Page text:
Researchers at Case Western Reserve University School of Dental Medicine have unraveled one of the mysteries of how a small group of immune cells work: That some inflammation-fighting immune cells may actually convert into cells that trigger disease.

Their findings, recently reported in the journal Pathogens, could lead to advances in fighting diseases, said the project’s lead researcher Pushpa Pandiyan, an assistant professor at the dental school.

The cells at work

A type of white blood cell, called T-cells, is one of the body’s critical disease fighters. Regulatory immune cells, called “Tregs,” direct T-cells and control unwanted immune reactions that cause inflammation. They are known to produce only anti-inflammatory proteins to keep inflammation caused by disease in check.

But using mouse models, the researchers studied how the body fights off a common oral fungus that causes thrush. They found that these harmful invaders activate a mechanism in Tregs that could transform the inflammation-fighting cells into cells that allow the disease to flourish.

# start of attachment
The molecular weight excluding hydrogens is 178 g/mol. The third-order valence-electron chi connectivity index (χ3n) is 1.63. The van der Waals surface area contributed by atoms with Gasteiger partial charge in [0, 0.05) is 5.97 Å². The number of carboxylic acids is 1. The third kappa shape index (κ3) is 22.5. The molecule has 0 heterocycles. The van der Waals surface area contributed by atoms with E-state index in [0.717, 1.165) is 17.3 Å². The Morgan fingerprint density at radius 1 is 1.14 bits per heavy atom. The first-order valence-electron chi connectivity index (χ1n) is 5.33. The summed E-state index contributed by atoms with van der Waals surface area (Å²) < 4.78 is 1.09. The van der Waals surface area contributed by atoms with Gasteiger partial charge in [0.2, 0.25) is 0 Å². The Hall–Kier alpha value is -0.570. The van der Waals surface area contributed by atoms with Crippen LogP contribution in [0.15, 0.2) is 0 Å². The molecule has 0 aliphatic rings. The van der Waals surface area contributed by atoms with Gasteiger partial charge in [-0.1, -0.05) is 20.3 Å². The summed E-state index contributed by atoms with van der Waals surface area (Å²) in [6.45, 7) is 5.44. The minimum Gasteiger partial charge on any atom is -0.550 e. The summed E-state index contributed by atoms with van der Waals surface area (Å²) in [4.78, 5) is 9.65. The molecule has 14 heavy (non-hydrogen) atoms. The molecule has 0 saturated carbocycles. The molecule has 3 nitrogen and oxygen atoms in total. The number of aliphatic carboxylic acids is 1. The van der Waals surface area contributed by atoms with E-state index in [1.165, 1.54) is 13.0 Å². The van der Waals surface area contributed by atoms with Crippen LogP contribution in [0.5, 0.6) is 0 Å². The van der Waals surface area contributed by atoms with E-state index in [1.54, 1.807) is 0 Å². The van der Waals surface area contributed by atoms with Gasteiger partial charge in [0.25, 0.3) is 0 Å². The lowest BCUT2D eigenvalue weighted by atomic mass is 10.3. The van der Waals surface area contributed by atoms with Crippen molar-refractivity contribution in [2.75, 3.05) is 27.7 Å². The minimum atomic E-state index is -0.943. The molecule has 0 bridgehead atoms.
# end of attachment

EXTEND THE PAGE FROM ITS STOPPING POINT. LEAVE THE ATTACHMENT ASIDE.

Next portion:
The study

When the immune system functions normally, disease-fighting T-cells produce inflammatory secretions — proteins that can cause symptoms, such as soreness or swelling at the infected site. This process is evident, for example, when a cut or glands swell from the infection’s inflammatory reaction.

Once the invader is gone, the disease-fighting cells — with help from Treg cells — normally shut down those proteins to control long-term inflammation.

But the researchers found that, during oral thrush, yeast sugars on the surface of the disease-causing fungus act as a binding agent and can activate a small population of Treg cells to make inflammatory proteins themselves. (The researchers are calling this novel subset of malfunctioning cells Treg-17 cells).